Tuesday

What Questions Does The Judge Ask At The Social Security Hearing?

Chances are that if you are reading this, you currently are waiting for your hearing in front of an Administrative Law Judge (ALJ) to be scheduled or your hearing was recently scheduled. You've applied for Social Security Disability (SSD) and/or Supplemental Security Income (SSI) and have been denied at least once or possibly twice (if your state has the Reconsideration stage).

In general Social Security hearings are pretty informal, nothing like you're accustomed to seeing on Court TV or the news. Typically, the only people in the hearing room are the judge, a court reporter who types what is being said, the claimant and if you are represented, your representative. It's also common for the Administrative Law Judge to request that a vocational expert and/or a medical expert testify at the hearing.

The main purpose of the hearing is for the claimant to testify. The majority of the time spent in the hearing room is spent with the judge asking the claimant questions and if you are represented by someone, having your representative ask you questions to inform the judge of important details.

Typically the judge will ask questions in order to better understand your case and obtain the required information to determine if you meet Social Security's definition of disability.

For the most part the the questions you are asked by the judge will fall into four categories:

Background Information
The judge will ask you questions about your education, who you live with and where you live. Basically, the simple questions that you shouldn't generally have to think twice about.

Work History
You will be asked about your work history from fifteen years prior to your alleged onset date up to the last job you held. You should be able to briefly explain where you worked, what you did on a daily basis, be able to explain what you were responsible for doing, whether the job was a physical job, whether you spent most of the day sitting down/standing up, whether you interacted with customers or the general public and what if anything you were responsible for lifting. If you have any earnings since your alleged onset date you may be asked to explain what this money is for.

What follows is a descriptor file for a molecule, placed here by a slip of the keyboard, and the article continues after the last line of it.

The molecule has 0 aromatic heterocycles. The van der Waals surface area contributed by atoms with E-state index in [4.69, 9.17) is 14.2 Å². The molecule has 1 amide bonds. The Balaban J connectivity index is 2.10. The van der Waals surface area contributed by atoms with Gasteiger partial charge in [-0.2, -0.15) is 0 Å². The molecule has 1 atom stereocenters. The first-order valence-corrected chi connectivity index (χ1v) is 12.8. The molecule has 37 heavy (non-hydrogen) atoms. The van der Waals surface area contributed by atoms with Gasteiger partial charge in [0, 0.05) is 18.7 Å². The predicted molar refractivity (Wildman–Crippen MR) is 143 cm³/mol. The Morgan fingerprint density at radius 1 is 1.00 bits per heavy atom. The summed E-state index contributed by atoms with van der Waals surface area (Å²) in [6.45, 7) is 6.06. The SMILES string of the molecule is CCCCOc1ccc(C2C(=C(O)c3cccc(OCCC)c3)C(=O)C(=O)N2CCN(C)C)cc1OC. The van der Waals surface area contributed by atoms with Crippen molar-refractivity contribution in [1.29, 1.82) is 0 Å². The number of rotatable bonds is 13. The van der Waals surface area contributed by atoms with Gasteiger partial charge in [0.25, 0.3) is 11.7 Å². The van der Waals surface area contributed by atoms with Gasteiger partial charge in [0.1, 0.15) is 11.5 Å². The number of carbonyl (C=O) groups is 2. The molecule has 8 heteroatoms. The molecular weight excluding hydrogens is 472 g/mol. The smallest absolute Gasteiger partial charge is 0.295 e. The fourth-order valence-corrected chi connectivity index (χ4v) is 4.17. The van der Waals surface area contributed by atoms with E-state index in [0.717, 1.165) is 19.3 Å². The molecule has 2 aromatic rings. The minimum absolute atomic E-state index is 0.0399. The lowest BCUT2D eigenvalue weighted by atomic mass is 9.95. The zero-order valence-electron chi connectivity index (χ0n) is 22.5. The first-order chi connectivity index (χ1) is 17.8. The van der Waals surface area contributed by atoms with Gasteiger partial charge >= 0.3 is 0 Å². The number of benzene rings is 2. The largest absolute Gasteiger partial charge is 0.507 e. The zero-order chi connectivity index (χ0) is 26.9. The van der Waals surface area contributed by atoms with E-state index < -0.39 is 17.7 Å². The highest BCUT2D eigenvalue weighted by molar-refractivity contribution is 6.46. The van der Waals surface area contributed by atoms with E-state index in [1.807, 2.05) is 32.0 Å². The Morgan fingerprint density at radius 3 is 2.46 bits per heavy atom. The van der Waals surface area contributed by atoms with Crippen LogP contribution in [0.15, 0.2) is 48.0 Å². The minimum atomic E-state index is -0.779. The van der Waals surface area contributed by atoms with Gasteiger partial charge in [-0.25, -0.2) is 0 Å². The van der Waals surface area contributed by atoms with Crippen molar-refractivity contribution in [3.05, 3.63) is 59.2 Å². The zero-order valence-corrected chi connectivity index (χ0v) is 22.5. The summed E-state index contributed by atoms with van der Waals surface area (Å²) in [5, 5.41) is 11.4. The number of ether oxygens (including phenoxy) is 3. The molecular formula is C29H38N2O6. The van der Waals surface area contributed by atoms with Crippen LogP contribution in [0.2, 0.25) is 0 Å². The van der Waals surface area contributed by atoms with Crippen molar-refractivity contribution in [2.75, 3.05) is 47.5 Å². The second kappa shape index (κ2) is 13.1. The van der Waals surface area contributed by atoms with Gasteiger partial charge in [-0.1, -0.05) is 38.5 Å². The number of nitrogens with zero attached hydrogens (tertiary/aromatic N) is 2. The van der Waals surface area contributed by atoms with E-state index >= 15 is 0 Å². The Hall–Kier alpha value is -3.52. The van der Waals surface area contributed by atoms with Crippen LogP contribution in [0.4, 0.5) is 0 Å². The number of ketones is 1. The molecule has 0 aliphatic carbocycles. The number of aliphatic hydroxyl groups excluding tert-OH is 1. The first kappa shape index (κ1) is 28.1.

Medical Condition(s)
Obviously you will be asked many questions about your disabilities and how they affect you on a daily basis. You will be asked what doctors you have seen, how often you visit the doctor, what medications you've been prescribed, what body parts are affected, how often you are in pain, how often you feel the side effects of your disability, what causes your pain or symptoms to get better or worse.  You may be asked if the medication helps your problems, if the medication has side effects or if you have ever been hospitalized. You should also be prepared to explain any gap in medical treatment (for instance if you no longer had medical coverage).

Be prepared for the one question that I believe every single judge I've ever appeared in front of has asked -- "In your opinion, what prevents you from working?"

Daily Activities 
This may be the most important portion of the hearing because it gives the judge an idea about into how you are affected on a daily basis by your disabilities. It gives them insight into what your limitations are. It's here where the judge will typically be able to determine whether he/she thinks you are a credible person or whether he/she believes you are exaggerating.

It's important to make sure the judge understands your limitations and how your disability prevents you from doing daily activities. But, at the same time, you do not want to lie or exaggerate. The judges who appear at Social Security disability cases hear hundreds of disability cases each year and literally thousands of cases in their lifetime. They can usually tell if someone is lying to them or if the person testifying in front of them is exaggerating their limitations.

The judge will ask questions about what your typical day consists of, what you do from when you wake up in the morning until when you go to bed at night, what chores you are able to do, whether you can drive, whether you can go out by yourself, whether you can cook/shop/do laundry. 


If you are preparing for your Social Security Disability hearing then you may want to read my blog post "What Happens At The Social Security Disability Hearing?" and "common Social Security disability mistakes that are easily fixed."

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